The pronghorn were captured in a helicopter netting operation on February 28, fitted with the collars, and released. The collars are scheduled to "drop off" of the animals at a future date through an automated release mechanism.
The GPS collars will provide scientists with tracking data collected during the migration of the animals between their summer ranges at the base of the Pioneer Mountains, Pahsimeroi Valley, Lemhi Valley of Idaho, Horse Prairie and the Medicine Lodge regions of MT and their winter range in the Upper Snake River Plain.
"In previous years, we found that pronghorn follow a difficult, often perilous, 80-mile journey between summer and winter ranges by way of the Birch Creek and Little Lost River Valleys," said WCS Scientist Scott Bergen. "This migration route is extremely narrow in spots, and has them navigating between lava fields, rolling foothills, and highways."
The scientists will use the GPS data to determine whether the pronghorn are using other migration routes as well--such as that between the Upper Snake River Plain and southwestern Montana. Understanding the migration pathways of pronghorn is critical to planning their conservation and management--and ensures healthy pronghorn populations by informing decisions on maintaining appropriate harvest levels, protecting key habitats, and reducing the incidence of conflict with agriculture in the area.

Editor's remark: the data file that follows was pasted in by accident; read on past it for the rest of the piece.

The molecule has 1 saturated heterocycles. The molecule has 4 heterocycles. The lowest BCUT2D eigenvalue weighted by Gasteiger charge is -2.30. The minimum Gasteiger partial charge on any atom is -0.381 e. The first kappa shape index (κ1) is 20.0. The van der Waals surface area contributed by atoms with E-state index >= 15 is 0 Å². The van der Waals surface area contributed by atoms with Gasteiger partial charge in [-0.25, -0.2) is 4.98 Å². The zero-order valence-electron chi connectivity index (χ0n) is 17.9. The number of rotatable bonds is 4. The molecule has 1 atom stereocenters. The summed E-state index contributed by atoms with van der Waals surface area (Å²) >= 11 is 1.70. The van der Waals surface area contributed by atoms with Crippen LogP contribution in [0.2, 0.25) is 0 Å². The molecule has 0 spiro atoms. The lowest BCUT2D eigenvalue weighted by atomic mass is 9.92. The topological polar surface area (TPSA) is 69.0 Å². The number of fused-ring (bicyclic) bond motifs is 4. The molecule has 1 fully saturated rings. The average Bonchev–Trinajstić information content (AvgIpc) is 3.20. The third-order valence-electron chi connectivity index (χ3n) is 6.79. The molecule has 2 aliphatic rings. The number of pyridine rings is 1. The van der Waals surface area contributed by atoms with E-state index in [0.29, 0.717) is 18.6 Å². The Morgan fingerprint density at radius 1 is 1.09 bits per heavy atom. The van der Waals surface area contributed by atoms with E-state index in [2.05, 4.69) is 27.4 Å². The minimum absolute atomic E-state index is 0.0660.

WCS North American Program Director Jodi Hilty said, "WCS supports landscape-scale conservation--a key component of the America's Great Outdoors Initiative--that promotes and protects wildlife corridors used by wide-ranging species like pronghorn. We are pleased to see federal land management agencies, including the Bureau of Land Management (Idaho) working to promote landscape connectivity and expand wildlife corridors for pronghorn and other migratory species."
The data collected during this effort will also be used to inform other science-based solutions to the many potential threats pronghorn in the region face which include increased development pressures and loss or restriction of access to food sources and habitat.
WCS is grateful to the Lava Lake Institute for Science and Conservation, Idaho Conservation League, Light Hawk Aviation, National Park Foundation, the National Park Service, The Conservation Fund, Wood River Land Trust, Carey, Howe, and Monteview area landowners and ranchers, The Nature Conservancy, Idaho National Laboratory, and the Craters of the Moon Natural History Association.
For more information or to speak with WCS scientists about this study, please call Scott Smith at 406-522-9333 ext.116, or email firstname.lastname@example.org.